SAN FRANCISCO, CA, Oct. 31, 2016 – A coalition of legal aid and civil rights organizations sued the Department of Motor Vehicles (DMV) for illegally suspending the driver’s licenses of low-income Californians.
The suit was brought on behalf of drivers who have had their driver’s licenses suspended in violation of their statutory, due process, and equal protection rights. Each plaintiff was unable to pay the exorbitant fines associated with routine traffic tickets, and had his or her license suspended without an assessment of their ability to pay. This ongoing practice is common in California traffic courts, and is not prevented by amnesty policies that went into place last year. The DMV estimates that more than 600,000 Californians have suspended driver’s licenses for failure to pay or failure to appear.
The plaintiffs argue that though the DMV has the legal authority to suspend the licenses of people who have willfully failed to pay a traffic fine, poverty does not equate to “willfulness.” Traffic courts must give people a meaningful opportunity to prove their inability to pay, and if they have not done so, it is illegal for the DMV to carry out the court’s request for a license suspension.
The complaint notes that the United States and California Supreme Courts have both recognized that a driver’s license is not a luxury, and for many it is essential to their pursuit of livelihood. The ability to drive is often necessary in order to gain and keep employment, care for children or family members, and travel to doctor’s appointments.
Plaintiff Guillermo Hernandez, of Contra Costa County, received a traffic citation in 2013 for failing to update his address on his driver’s license and not having valid registration. He went to court twice to try to address his ticket, and both times he was told he was “not in the system.” Despite these attempts, his license was later suspended. Although Mr. Hernandez has been unable to find steady work since he lost his small business in 2013 after a robbery, he was never afforded the opportunity to explain his financial circumstances to the court and was tasked with paying over $900 to get his license reinstated.
Unconstitutional driver’s license suspension policies have important implications for California’s communities of color. A 2016 report reveals dramatic racial and socioeconomic disparities in driver’s license suspensions and arrests related to unpaid traffic fines and fees. Public records from the California Department of Motor Vehicles and U.S. Census data demonstrate that in primarily Black and Latino communities, driver’s license suspension rates range as high as five times the state average.
This action follows lawsuits targeting the unfair license suspension practices of traffic courts in Solano and Los Angeles Counties. This statewide suit was filed in Alameda County Superior Court after the DMV failed to respond to a demand letter sent on August 1, 2016. Plaintiffs are represented by:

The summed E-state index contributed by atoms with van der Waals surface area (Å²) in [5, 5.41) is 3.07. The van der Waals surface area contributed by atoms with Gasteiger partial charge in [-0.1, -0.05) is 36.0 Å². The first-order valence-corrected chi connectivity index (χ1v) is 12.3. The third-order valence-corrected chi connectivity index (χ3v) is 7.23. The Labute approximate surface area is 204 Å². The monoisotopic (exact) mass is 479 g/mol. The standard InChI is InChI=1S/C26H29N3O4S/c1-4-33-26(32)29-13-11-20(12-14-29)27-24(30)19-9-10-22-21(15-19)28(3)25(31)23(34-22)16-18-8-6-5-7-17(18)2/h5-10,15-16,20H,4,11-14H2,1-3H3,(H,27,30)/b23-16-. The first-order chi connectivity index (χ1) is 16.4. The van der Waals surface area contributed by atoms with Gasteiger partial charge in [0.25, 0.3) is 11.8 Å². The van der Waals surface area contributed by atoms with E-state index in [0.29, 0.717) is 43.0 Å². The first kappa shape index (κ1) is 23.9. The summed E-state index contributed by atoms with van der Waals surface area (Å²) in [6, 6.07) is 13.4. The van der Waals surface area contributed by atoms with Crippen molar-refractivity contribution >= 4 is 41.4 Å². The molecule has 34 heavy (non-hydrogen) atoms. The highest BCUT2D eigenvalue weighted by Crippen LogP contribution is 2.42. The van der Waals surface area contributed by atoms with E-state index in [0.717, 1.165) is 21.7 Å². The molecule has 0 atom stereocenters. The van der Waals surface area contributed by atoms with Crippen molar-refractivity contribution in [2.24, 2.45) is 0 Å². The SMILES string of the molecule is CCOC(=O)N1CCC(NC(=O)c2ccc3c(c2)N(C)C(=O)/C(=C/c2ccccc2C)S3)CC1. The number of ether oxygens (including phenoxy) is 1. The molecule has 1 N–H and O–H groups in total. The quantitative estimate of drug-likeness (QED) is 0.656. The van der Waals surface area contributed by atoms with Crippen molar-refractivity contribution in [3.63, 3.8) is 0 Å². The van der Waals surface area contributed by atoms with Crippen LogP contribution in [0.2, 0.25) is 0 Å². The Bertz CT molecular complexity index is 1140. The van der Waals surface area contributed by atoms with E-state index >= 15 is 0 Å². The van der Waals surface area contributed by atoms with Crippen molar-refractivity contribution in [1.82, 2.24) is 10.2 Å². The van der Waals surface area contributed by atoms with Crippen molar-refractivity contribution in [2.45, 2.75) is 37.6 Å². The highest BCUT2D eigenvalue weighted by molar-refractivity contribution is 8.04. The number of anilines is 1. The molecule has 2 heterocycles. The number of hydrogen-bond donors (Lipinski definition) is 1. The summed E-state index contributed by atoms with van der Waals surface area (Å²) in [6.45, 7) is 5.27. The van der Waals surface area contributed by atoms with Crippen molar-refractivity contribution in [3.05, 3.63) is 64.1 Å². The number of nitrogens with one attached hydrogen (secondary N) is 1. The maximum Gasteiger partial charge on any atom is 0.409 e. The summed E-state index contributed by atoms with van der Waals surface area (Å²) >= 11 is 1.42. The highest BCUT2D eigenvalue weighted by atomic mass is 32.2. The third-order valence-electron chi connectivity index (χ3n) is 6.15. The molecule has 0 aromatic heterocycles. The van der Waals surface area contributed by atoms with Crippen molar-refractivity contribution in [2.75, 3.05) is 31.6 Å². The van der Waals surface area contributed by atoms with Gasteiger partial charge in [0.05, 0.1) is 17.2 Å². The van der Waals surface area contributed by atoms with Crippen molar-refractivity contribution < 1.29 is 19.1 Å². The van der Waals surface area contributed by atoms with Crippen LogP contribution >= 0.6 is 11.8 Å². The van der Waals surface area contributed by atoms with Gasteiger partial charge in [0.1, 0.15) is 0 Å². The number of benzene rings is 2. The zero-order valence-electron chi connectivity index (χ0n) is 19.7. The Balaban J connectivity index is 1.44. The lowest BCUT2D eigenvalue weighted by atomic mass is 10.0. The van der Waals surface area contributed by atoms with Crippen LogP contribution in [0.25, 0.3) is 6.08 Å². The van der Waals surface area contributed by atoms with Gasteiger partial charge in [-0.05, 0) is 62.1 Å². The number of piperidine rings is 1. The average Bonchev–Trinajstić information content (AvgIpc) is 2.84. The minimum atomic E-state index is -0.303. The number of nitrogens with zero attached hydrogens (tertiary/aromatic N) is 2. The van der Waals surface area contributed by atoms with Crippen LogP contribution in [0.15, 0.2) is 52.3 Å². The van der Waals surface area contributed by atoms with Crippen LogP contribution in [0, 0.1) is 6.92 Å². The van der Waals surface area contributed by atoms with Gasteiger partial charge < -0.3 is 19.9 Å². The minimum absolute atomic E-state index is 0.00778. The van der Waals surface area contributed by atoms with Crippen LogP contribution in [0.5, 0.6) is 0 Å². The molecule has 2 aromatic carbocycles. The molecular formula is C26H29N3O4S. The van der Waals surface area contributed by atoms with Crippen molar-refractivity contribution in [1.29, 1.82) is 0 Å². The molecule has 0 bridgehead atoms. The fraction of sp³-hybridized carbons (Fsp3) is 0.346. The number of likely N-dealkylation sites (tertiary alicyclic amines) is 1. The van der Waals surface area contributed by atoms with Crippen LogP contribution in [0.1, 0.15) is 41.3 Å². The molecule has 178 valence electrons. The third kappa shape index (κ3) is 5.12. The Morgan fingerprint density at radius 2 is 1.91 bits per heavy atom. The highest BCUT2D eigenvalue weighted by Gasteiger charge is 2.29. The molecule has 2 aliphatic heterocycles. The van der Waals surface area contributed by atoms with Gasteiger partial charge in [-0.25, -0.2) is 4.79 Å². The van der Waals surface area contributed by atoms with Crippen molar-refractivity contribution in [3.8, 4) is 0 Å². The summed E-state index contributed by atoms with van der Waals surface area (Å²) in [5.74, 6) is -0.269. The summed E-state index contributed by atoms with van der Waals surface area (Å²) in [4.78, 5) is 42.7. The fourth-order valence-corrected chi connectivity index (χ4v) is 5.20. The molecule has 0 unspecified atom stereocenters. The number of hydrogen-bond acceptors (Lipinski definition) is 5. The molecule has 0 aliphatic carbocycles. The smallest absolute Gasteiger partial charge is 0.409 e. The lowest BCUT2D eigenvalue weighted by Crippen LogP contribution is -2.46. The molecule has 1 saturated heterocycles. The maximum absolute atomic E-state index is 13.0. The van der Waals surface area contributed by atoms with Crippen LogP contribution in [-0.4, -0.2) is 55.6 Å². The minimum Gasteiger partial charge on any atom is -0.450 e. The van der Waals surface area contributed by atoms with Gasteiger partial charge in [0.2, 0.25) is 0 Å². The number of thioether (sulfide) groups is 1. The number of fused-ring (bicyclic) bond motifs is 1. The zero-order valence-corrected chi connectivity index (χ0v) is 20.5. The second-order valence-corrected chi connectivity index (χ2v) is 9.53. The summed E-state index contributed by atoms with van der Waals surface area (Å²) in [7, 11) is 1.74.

- Bay Area Legal Aid
- The ACLU of Northern California
- Clare Pastore, USC Gould School of Law
- The Lawyers’ Committee for Civil Rights of the San Francisco Bay Area (LCCR)
- Western Center on Law & Poverty
- Pillsbury Winthrop Shaw Pittman LLP
- East Bay Community Law Center
Quotes from the Coalition
Bay Area Legal Aid
No one should be forced to choose between keeping their driver’s license and putting food on the table for their family. The DMV must stop punishing people for being poor.
— Rebekah Evenson, Director of Litigation and Advocacy
ACLU of Northern California
The state can’t keep relying on exorbitant traffic fines and fees to fund the basic functions of our government. It’s a regressive tax on low-income Californians and all those who are subject to over-policing and racial profiling.
— Christine Sun, Legal and Policy Director
Clare Pastore, USC Gould School of Law
License suspension is intended as a tool to compel payment from scofflaws—those who can pay but do not. Instead, the DMV and the California courts are using it as punishment for poverty. This is both terrible public policy and a violation of law.
— Clare Pastore, Professor of the Practice of Law
Lawyers’ Committee for Civil Rights
Under current practice, a person can lose their driver’s license because they can’t afford to pay a jaywalking ticket—a system that is supposed to be about public safety has turned into a debt collection system for the state.
— Elisa Della-Piana, Legal Director
Western Center on Law and Poverty
It’s outrageous that hundreds of thousands of people have had their licenses suspended unfairly and that this practice falls so heavily on people of color.
— Paul Tepper, Executive Director